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Your Environment. Your Health.

RAPID URANIUM SENSORS TO MINIMIZE HEALTH IMPACTS IN THE NAVAJO NATION

Export to Word (http://www.niehs.nih.gov//portfolio/index.cfm/portfolio/grantdetail/grant_number/R01ES027145/format/word)
Principal Investigator: Haes, Amanda J.
Institute Receiving Award University Of Iowa
Location Iowa City, IA
Grant Number R01ES027145
Funding Organization National Institute of Environmental Health Sciences
Award Funding Period 01 Feb 2017 to 31 Jan 2022
DESCRIPTION (provided by applicant): PROJECT SUMMARY A serious public health threat to Native American communities in the Four Corners region of the US is chemical toxicity arising from exposure to uranium through water resources contaminated by abandoned mines. Chronic environmental exposure to uranium, a documented nephrotoxin, negatively impacts DNA repair, disrupts regulation of transcription factors and gene expression, and promotes apoptosis thus increasing the risk of cancer and other health problems. Effective risk management for uranium contamination requires reliable exposure assessment and biomonitoring tools for these impacted populations; however, the current analytical “gold standards” require laborious pretreatment steps and data collection and interpretation can be time-consuming, particularly in complex matrices such as urine and surface or ground water. As a result, the goal of this project is to reduce public health risks and negative side effects of uranium exposure for at risk populations through the development of enabling technology for the near real-time and trace detection of total uranium concentration in media relevant to exposure mechanisms and biomonitoring so that contamination threats can be dealt with in a timely manner. The innovation of this proposal is derived from our ability to confront the analytical challenge of uranium speciation, which often hinders the efficacy of standard detection and quantification methods with improved detection selectivity through functionalized electrospun polymer mats with detection sensitivity using surface enhanced Raman scattering (SERS). By using equilibrium speciation modeling to predict most probable uranium complexes in environmentally and biologically relevant media, we can guide the design of selective, high capacity sorbent materials that can be easily integrated into sensing platforms harnessing the sensitivity of SERS, which notably produces distinct signatures for different bound uranium species. Importantly, selectivity of uranium detection in synthetic urine has been demonstrated using the sorbent materials and SERS. This total systems approach allows for a highly sensitive and rapid approach for measuring not only total uranium in a sample but also the potential to distinguish distinct chemical forms using portable Raman spectrometers and simple barcode outputs will provide ease of use. While standard techniques provide isotopic signatures, aqueous speciation that is crucial for environmental remediation, chelation therapies and improved risk assessment cannot be attained. We anticipate the development of this novel sensing platform will produce empowering technologies that improve the health and overall quality of life of a currently overlooked and underserved population, the Navajo Nation and other neighboring communities.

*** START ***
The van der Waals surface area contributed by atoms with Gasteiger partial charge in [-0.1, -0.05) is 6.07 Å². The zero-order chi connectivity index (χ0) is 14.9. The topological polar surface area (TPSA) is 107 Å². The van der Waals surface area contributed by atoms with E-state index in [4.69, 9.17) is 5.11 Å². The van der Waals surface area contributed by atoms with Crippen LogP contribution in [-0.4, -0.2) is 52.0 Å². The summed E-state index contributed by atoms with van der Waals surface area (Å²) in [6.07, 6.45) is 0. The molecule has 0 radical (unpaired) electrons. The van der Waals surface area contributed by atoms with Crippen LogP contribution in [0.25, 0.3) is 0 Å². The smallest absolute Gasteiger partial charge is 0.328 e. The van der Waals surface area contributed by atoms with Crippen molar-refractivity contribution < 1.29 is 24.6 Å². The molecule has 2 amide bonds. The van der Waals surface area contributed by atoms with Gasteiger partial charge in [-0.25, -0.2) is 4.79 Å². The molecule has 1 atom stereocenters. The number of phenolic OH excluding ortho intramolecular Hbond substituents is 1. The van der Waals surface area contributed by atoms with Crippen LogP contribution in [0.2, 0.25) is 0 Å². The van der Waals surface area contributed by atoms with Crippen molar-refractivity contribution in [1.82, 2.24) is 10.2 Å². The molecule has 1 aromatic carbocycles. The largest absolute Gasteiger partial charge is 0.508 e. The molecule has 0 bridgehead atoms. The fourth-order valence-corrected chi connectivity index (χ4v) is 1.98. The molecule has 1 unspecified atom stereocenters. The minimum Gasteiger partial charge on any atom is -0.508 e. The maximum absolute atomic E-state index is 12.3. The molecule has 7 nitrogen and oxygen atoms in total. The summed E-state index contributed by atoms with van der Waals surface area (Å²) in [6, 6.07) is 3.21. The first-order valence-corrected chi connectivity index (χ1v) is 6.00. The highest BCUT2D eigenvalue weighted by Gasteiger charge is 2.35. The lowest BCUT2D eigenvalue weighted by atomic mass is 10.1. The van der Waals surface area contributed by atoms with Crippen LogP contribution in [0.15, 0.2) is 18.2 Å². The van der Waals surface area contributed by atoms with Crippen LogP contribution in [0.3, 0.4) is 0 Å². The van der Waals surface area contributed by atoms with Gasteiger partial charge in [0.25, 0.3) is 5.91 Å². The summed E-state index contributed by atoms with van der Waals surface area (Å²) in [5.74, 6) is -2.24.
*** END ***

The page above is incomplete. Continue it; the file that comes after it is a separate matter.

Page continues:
Science Code(s)/Area of Science(s) Primary: 74 - Biosensors/Biomarkers
Publications See publications associated with this Grant.
Program Officer Yuxia Cui
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